Japan has a knack for producing quality bands, taking every sub-genre of metal to their extremes, yet not sound overly cheesy. Joining the ranks of bands such as Sabbat
brings to rabid fans of Japanese metal King of Pain
, their 24th full length album studio album, and their second release after original drummer (and founding member) Higuchi's demise.
Now, I have to declare that I am not exactly a fan of Loudness
, with the only record that I listen constantly to being the 1985 classic, Thunder in the East
. As such, pardon me if the only comparisons I can draw from older Loudness
material come from that album.
King of Pain
opens with Requiem
, a short, anthem-like instrumental intro track, before the title track of the album begins. The King of Pain
opens with a short drum intro, reminiscent of Judas Priest
's Painkiller. From here on, it is obvious how current drummer, Suzuki's style differs from Higuchi. Unlike his predecessor, Suzuki expresses his high energy style through the inclusion of lots of double bass drumming, whereas Higuchi preferred the punishing pounding on his skins. While the modern (and "updated") style of Suzuki might make the album sound alien to longtime fans of Loudness
, on the third track onwards, Power
of Death, there is no mistaking that this is indeed Loudness
in all their glory. The riffs unleashed by guitarist Akira, and the notes littered with slight pinch harmonics, are reminiscent of songs on Thunder in the East
, and the slightly gruff yet powerful voice of Niihara is unmistakable.
The references to other old school metal bands are obvious, and proudly displayed throughout the entire album. At times, the instrumental breaks into a full thrash metal frenzy, such as on Hell Fire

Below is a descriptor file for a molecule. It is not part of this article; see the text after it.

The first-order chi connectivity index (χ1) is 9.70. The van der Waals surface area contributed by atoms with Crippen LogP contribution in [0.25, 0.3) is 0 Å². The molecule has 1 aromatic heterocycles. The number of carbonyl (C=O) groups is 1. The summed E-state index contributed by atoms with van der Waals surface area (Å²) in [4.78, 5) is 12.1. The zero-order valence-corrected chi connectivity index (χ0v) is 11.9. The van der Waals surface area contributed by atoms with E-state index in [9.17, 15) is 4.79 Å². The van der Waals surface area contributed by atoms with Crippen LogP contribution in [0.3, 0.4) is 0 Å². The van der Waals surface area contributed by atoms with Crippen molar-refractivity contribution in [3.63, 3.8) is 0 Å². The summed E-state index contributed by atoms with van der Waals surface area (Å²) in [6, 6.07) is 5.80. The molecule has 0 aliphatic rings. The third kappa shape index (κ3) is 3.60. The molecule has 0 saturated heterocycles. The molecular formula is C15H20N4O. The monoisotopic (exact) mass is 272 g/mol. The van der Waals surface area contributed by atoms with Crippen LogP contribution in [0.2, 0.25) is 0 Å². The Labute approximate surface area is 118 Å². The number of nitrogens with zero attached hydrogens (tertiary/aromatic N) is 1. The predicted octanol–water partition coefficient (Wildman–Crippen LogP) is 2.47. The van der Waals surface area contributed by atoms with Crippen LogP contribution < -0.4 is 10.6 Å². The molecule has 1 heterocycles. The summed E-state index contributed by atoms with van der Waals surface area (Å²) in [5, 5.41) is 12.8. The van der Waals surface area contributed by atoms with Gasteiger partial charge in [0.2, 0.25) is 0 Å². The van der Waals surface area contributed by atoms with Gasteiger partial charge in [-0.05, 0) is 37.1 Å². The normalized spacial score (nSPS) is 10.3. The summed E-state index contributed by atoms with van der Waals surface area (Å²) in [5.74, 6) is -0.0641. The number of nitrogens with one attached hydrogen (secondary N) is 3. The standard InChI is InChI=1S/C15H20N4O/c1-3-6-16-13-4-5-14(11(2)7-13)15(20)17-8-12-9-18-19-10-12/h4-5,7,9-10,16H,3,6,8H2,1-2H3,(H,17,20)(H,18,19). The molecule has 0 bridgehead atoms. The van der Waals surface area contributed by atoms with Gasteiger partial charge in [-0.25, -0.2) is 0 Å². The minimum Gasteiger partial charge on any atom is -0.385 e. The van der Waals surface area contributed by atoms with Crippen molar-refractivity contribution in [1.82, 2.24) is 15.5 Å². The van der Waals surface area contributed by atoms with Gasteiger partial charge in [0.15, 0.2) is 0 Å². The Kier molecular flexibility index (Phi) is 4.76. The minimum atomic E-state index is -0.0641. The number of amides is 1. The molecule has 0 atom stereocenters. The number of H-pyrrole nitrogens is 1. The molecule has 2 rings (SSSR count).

, where the riffs and the intense speed and energy bring immediately to mind Slayer
of Death. Slower songs such as Neraka sound as if they fit perfectly fine to Black Sabbath
Tracks like #666
sound like Loudness
's answer to Iron Maiden's The Number of the Beast
, with the anthemic chorus (Six
, The mark of satan!) and the similar themes, and displays how the Japanese are able to sing about overused themes yet not make it sound cheesy as fuck.
The legato-laden solos lashed out by guitarist Akira are reminiscent of other virtuosos such as Paul Gilbert
, but this perhaps isn't surprising considering his stature in the Japanese metal scene, and his style is the perfect example of how these Japanese are able to put in emotions in every note that they pull out. Add to that the slick and heavy bass lines of Yamashita, the booming undertone lying beneath everything else, providing the background of the music. There is even a bass solo included at the intro of the tracks Emma and Naraka.
The only down point for the album is the ballad, the emotional Where Am I Going?. Here Niihara displays the lower range of his vocals, and he actually sounds almost like (forgive me for the comparison) Avenged Sevenfold
's M. Shadows and sounds almost like an obligatory track in the album. But it is also on this track a new style of vocals is introduced, a psuedo-scream/shriek which was out of character of Niihara's usual style and sounded out of place from the album.
It seems that Loudness
, with their newer albums have decided to shift their focus into high speed and high intensity heavy metal, with this album containing perhaps some of the fastest materials ever released by them. However, it is also good to hear that they have not completely ditched their original style of traditional heavy metal, giving old and new fans of the band something to crave for.
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